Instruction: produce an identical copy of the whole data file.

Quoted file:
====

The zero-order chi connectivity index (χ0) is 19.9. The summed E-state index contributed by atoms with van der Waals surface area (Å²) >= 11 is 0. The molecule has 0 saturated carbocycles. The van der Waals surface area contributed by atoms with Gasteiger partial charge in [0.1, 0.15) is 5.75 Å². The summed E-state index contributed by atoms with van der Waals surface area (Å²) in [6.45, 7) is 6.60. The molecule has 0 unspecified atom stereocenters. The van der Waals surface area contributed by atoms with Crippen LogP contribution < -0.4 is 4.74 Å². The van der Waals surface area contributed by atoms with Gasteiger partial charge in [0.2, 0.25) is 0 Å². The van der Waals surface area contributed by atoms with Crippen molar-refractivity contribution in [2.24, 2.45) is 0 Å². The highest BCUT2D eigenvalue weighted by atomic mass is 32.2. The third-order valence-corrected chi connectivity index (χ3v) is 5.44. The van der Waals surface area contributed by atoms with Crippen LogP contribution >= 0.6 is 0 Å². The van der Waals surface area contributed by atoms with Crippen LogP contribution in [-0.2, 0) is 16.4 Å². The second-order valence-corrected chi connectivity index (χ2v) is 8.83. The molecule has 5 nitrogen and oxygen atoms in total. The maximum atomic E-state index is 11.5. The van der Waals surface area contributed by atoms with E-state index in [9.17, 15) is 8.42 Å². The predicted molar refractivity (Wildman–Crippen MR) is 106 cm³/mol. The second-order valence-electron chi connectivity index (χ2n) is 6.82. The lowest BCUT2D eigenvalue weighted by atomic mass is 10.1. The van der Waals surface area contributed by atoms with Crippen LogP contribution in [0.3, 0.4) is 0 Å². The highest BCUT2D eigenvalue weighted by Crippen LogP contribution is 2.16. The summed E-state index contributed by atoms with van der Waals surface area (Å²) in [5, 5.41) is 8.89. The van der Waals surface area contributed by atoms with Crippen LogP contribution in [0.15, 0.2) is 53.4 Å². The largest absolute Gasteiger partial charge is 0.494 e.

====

The zero-order chi connectivity index (χ0) is 19.9. The summed E-state index contributed by atoms with van der Waals surface area (Å²) >= 11 is 0. The molecule has 0 saturated carbocycles. The van der Waals surface area contributed by atoms with Gasteiger partial charge in [0.1, 0.15) is 5.75 Å². The summed E-state index contributed by atoms with van der Waals surface area (Å²) in [6.45, 7) is 6.60. The molecule has 0 unspecified atom stereocenters. The van der Waals surface area contributed by atoms with Crippen LogP contribution < -0.4 is 4.74 Å². The van der Waals surface area contributed by atoms with Gasteiger partial charge in [0.2, 0.25) is 0 Å². The van der Waals surface area contributed by atoms with Crippen molar-refractivity contribution in [2.24, 2.45) is 0 Å². The highest BCUT2D eigenvalue weighted by atomic mass is 32.2. The third-order valence-corrected chi connectivity index (χ3v) is 5.44. The van der Waals surface area contributed by atoms with Crippen LogP contribution >= 0.6 is 0 Å². The van der Waals surface area contributed by atoms with Crippen LogP contribution in [-0.2, 0) is 16.4 Å². The second-order valence-corrected chi connectivity index (χ2v) is 8.83. The molecule has 5 nitrogen and oxygen atoms in total. The maximum atomic E-state index is 11.5. The van der Waals surface area contributed by atoms with E-state index in [9.17, 15) is 8.42 Å². The predicted molar refractivity (Wildman–Crippen MR) is 106 cm³/mol. The second-order valence-electron chi connectivity index (χ2n) is 6.82. The lowest BCUT2D eigenvalue weighted by atomic mass is 10.1. The van der Waals surface area contributed by atoms with Crippen LogP contribution in [0.3, 0.4) is 0 Å². The highest BCUT2D eigenvalue weighted by Crippen LogP contribution is 2.16. The summed E-state index contributed by atoms with van der Waals surface area (Å²) in [5, 5.41) is 8.89. The van der Waals surface area contributed by atoms with Crippen LogP contribution in [0.15, 0.2) is 53.4 Å². The largest absolute Gasteiger partial charge is 0.494 e.